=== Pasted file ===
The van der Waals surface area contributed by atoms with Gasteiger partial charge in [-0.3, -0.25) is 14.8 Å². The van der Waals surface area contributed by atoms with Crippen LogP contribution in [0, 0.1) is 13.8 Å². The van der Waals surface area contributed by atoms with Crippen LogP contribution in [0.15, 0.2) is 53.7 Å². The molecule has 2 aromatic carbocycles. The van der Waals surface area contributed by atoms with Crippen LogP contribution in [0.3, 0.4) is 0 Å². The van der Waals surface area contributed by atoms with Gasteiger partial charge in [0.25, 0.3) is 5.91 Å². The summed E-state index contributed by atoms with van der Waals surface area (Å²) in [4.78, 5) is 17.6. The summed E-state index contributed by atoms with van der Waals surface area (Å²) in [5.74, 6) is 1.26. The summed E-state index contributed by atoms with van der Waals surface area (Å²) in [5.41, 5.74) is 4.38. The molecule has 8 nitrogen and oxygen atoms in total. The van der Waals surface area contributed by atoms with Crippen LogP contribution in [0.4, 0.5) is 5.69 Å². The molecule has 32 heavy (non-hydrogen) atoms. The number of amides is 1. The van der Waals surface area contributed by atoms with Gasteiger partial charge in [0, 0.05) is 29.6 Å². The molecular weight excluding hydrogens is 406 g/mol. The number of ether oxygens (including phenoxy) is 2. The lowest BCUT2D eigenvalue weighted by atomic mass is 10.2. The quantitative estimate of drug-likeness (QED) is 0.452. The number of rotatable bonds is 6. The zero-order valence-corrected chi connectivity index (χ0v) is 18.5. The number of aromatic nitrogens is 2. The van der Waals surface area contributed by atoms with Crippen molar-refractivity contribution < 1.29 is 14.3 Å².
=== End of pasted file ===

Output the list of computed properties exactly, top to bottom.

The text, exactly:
The van der Waals surface area contributed by atoms with Gasteiger partial charge in [-0.3, -0.25) is 14.8 Å². The van der Waals surface area contributed by atoms with Crippen LogP contribution in [0, 0.1) is 13.8 Å². The van der Waals surface area contributed by atoms with Crippen LogP contribution in [0.15, 0.2) is 53.7 Å². The molecule has 2 aromatic carbocycles. The van der Waals surface area contributed by atoms with Crippen LogP contribution in [0.3, 0.4) is 0 Å². The van der Waals surface area contributed by atoms with Gasteiger partial charge in [0.25, 0.3) is 5.91 Å². The summed E-state index contributed by atoms with van der Waals surface area (Å²) in [4.78, 5) is 17.6. The summed E-state index contributed by atoms with van der Waals surface area (Å²) in [5.74, 6) is 1.26. The summed E-state index contributed by atoms with van der Waals surface area (Å²) in [5.41, 5.74) is 4.38. The molecule has 8 nitrogen and oxygen atoms in total. The van der Waals surface area contributed by atoms with Crippen LogP contribution in [0.4, 0.5) is 5.69 Å². The molecule has 32 heavy (non-hydrogen) atoms. The number of amides is 1. The van der Waals surface area contributed by atoms with Gasteiger partial charge in [0, 0.05) is 29.6 Å². The molecular weight excluding hydrogens is 406 g/mol. The number of ether oxygens (including phenoxy) is 2. The lowest BCUT2D eigenvalue weighted by atomic mass is 10.2. The quantitative estimate of drug-likeness (QED) is 0.452. The number of rotatable bonds is 6. The zero-order valence-corrected chi connectivity index (χ0v) is 18.5. The number of aromatic nitrogens is 2. The van der Waals surface area contributed by atoms with Crippen molar-refractivity contribution < 1.29 is 14.3 Å².